Almost 100 Years Later, These Outfits Still Look Amazing

The way we see it, it’s no surprise that fashion from the 1920s is still so rich and inspiring nearly a century later. After all, there’s a reason the decade got that “Roaring ’20s” nickname. And even a small peek at the ladies who championed the aesthetics of the era will serve up outfit ideas in spades, be it the classic flapper look that favoured less figure-defining shapes (and shameless amounts of pearls) or gender-norm-defying icons like Marlene Dietrich.

What’s most fascinating about the era is how its fashion didn’t seem to fit one mould—women of the 1920s could pile on the extras or opt for minimalism. And like so many of us today, they could use style to express and celebrate their identities. So what seems more farfetched: that the outfits from over 100 years ago still feel as relevant as ever or the fact that we’re only a few years away from 2020? Scroll down to revisit some of our favourite looks from the 1920s.

Clara Bow, 1920

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You have a lot to learn, 2017 statement sleeves.

Louise Brooks, 1925

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More is more when patterns, ruffles, and bows come together in one ensemble.

Josephine Baker, 1925

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This icon made a silky robe and fuzzy details feel so much more than boudoir-ready, and well before It girls of today wore the pajama-dressing trend.

Desiree Lubovska, 1925

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Simple, straightened, and monochrome, this look is for the minimalists among us.

Bessie Love, 1925

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The statement collar transforms the whole ensemble.

Marion Morehouse, 1926

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Bring on the sequins in spades. But the pearls? Just one simple strand will do.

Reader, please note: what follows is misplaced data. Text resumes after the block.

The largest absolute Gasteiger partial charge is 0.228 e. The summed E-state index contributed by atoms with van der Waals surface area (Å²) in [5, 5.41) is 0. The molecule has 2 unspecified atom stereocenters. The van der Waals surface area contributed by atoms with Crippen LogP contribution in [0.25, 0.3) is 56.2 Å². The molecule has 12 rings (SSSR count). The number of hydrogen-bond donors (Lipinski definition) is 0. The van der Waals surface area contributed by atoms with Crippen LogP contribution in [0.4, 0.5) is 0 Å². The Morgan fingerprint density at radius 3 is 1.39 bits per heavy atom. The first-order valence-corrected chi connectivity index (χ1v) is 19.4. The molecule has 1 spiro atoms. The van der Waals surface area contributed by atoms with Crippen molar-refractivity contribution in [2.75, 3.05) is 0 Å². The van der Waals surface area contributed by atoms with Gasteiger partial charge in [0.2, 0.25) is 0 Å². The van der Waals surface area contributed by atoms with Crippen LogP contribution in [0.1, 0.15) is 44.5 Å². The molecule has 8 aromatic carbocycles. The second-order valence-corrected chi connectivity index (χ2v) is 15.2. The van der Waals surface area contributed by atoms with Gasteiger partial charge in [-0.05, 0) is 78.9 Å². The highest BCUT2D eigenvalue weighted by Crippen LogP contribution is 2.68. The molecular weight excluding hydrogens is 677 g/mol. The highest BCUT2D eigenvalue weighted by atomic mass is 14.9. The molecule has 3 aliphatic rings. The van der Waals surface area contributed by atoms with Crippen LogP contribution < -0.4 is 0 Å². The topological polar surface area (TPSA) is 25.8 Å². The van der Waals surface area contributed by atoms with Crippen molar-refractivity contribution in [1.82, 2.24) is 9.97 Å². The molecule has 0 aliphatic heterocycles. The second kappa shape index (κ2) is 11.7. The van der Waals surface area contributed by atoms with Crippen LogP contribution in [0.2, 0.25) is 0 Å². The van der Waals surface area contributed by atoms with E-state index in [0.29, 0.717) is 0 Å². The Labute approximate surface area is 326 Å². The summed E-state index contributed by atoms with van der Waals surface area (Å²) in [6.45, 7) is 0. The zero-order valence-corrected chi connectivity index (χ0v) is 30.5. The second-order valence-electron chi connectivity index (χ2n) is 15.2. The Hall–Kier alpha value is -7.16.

Greta Garbo, 1926

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There’s so much glamour in this effortless ensemble.

Joan Clement, 1926

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Art Deco FTW.

Marjorie Willis, 1926

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This unconventional silhouette and skirt layering is one we can picture on 2017’s most creative dressers.

Gloria Swanson, 1928

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Just a reminder to step up your hat game.

Joan Crawford, 1929

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Don’t forget to pair your elegant tiers of ruffles with a wavy bob and a steely gaze.

Bettina Jones, 1929

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This silky design is so shiny that it’s practically liquid.

Norma Shearer, 1929

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What’s better than a one-shoulder design? One-shoulder dramatic draping.

Marlene Dietrich, 1929

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Who’s to say what’s menswear and what’s not? Not Dietrich.

Up next, take a look at the 1940s outfits that look so much like the contents of your closet right now.